Iontas celebrates five VC-free years at Great Hall
PUBLISHED: 13:57 08 July 2018
Founder and CEO outlines life science’s newest proprietary biotechnologies
Biotechnology firm Iontas, which made money from day one following an incubation process at Cambridge University, held a five-year milestone party at King’s College’s Great Hall on the first weekend of July.
The company was founded, without external investment, in 2013, by Dr John McCafferty, now CEO, and has yet to accept any venture capital investment. It is a leader in the discovery and optimisation of fully human antibodies,
“We were formed within the university’s biochemistry department in 2012,” Dr McCafferty told the Cambridge Independent. “There were four people involved, all still with the company, and we’ve grown organically over the last five years.
“The event was to say thank you to staff and their partners, along with clients and other colleagues..”
Dr McCafferty is a much-respected figure, having been a founder of Cambridge Antibody Technology (now MedImmune) in 1990, where he was a principle inventor of antibody phage display, a technology that underpinned the company for 20 years.
Phage display technology involves clone collections of billions of human antibody genes in bacteria and can isolate from these massive “libraries” those genes which encode antibodies with desirable binding properties, for instance antibodies which bind tumour-specific targets.
“The technology works by creating a physical connection between a gene and the protein it encodes, allowing us to isolate the gene on the basis of the binding property it encodes,” Dr McCafferty says.
The Pampisford-based firm – now a team of 29 – has had a busy year so far.
“We’ve just come through a crop of four or five deals,” says Dr McCafferty. “We’ve been refreshing the pipeline and we were also at the Bio Convention in Boston recently. We’ve been invited to speak at conferences in Lisbon, Texas and San Diego.”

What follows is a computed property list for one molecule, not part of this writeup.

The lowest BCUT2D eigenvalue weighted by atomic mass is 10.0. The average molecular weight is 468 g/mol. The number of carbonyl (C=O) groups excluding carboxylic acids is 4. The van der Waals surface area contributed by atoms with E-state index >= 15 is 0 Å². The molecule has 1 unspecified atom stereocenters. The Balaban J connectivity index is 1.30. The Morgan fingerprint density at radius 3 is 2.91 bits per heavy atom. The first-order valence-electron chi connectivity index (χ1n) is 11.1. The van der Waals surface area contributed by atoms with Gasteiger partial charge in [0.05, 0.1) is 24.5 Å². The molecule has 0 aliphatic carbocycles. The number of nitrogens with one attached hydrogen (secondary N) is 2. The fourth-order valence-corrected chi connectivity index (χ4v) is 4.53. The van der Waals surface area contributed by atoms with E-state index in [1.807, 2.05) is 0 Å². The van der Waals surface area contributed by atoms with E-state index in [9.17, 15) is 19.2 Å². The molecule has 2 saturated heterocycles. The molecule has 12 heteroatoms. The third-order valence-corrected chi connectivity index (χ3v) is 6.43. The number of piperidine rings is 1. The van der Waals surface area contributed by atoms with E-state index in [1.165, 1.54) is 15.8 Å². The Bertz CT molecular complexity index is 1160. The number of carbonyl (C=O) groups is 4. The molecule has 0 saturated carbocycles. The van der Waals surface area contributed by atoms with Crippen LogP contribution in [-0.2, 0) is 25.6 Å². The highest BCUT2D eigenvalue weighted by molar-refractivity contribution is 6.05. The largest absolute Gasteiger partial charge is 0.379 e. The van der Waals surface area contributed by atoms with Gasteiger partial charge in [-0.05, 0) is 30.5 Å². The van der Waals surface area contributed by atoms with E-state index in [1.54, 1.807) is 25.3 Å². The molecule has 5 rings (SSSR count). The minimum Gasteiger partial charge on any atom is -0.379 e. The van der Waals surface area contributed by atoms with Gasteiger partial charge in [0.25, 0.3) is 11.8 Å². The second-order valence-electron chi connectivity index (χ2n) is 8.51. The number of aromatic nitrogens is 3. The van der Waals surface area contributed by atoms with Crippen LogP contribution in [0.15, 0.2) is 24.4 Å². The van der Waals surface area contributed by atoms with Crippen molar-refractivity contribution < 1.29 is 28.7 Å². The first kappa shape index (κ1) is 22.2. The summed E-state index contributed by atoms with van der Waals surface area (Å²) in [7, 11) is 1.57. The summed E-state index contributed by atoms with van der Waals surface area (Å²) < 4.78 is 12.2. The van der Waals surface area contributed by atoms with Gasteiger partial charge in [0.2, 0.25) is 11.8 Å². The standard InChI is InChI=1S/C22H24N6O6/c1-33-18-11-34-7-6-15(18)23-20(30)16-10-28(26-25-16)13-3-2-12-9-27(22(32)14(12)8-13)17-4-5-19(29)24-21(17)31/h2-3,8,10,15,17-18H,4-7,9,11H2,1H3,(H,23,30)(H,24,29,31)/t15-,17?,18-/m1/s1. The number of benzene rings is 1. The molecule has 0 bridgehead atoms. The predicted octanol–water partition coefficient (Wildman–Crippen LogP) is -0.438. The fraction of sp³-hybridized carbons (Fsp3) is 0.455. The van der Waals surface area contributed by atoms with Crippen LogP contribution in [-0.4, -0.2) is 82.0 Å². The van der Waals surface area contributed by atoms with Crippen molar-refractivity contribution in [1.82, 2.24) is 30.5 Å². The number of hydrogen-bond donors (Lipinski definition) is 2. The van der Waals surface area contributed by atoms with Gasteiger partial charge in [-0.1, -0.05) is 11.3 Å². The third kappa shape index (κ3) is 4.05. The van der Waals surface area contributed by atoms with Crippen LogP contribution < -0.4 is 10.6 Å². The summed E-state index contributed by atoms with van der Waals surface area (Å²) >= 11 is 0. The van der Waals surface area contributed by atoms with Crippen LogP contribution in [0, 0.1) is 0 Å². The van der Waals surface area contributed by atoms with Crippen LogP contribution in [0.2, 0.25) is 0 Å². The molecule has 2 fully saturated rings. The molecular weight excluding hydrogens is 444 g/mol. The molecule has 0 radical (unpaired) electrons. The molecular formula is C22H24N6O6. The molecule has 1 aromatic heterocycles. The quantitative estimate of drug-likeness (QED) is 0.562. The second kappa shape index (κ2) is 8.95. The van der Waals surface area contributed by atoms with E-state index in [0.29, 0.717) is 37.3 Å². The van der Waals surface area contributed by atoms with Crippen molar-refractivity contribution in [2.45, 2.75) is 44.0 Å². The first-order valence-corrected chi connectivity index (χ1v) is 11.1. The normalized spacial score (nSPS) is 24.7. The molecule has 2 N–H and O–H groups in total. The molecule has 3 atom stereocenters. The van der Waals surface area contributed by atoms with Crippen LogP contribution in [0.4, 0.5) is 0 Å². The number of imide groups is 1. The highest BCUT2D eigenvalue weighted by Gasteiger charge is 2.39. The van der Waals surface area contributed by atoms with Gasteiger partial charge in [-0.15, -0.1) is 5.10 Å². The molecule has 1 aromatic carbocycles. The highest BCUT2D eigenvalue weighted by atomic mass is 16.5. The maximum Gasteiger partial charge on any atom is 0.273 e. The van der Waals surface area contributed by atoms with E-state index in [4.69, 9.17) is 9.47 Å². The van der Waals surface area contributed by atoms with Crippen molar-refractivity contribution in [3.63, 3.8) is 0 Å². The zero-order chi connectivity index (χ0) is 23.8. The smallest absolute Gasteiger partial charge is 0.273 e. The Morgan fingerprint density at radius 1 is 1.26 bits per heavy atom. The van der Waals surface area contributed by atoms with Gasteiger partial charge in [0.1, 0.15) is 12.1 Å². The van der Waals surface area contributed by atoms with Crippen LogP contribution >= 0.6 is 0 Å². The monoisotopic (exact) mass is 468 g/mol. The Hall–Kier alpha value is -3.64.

Iontas’ antibody technology is available on a fee-for-service basis: it then reinvests the revenue in other areas of development.
“Iontas has been built by generating human antibody drug leads for client companies using phage display.
“We have re-invested the proceeds in two main technology areas which we are currently licensing. With mammalian display we capitalise on the same principle that phage display works on, that is the linkage of antibody genes to the antibodies they encode – but we do this in a mammalian cell rather than bacterial cells.
“Now we can generate more information on affinity and specificity during the initial screening steps, screen to a greater depth and work in the cell types that are ultimately used for antibody production. Unlike other platforms, our mammalian display system also has the potential during the early discovery phase to identify and avoid clones with biophysical liabilities that can lead to product failure.”
Iontas’ mammalian display platform is a high-throughput screening process to test “billions or at least tens of millions” of antibodies. And there’s more.
“Another area we’re working on, and investing in, is Knotbody technology, which allows us to successfully drug ion channels.
“Ion channels are important messengers in the body but are proving quite intractable and Knotbody opens doors to modify their behaviour.”
Again, this investment involves no VC input.
“We’re doing it on the back of profits which is great,” he said.
“Essentially we’re open for business with both the mammalian display and Knotbody, which are both our own proprietary technologies.
“We believe our success can be attributed to our scientific ethos of quality service and insightful research, as well as strong project leadership in external programs, without compromising investment in ground-breaking research and developments,” Dr McCafferty concludes. “It has been an exciting five years, and we now look forward to further expanding the service capability we can offer and discovering new and disruptive technologies that will enhance and optimise antibody drug discovery with the aim of generating medicines that will benefit all.”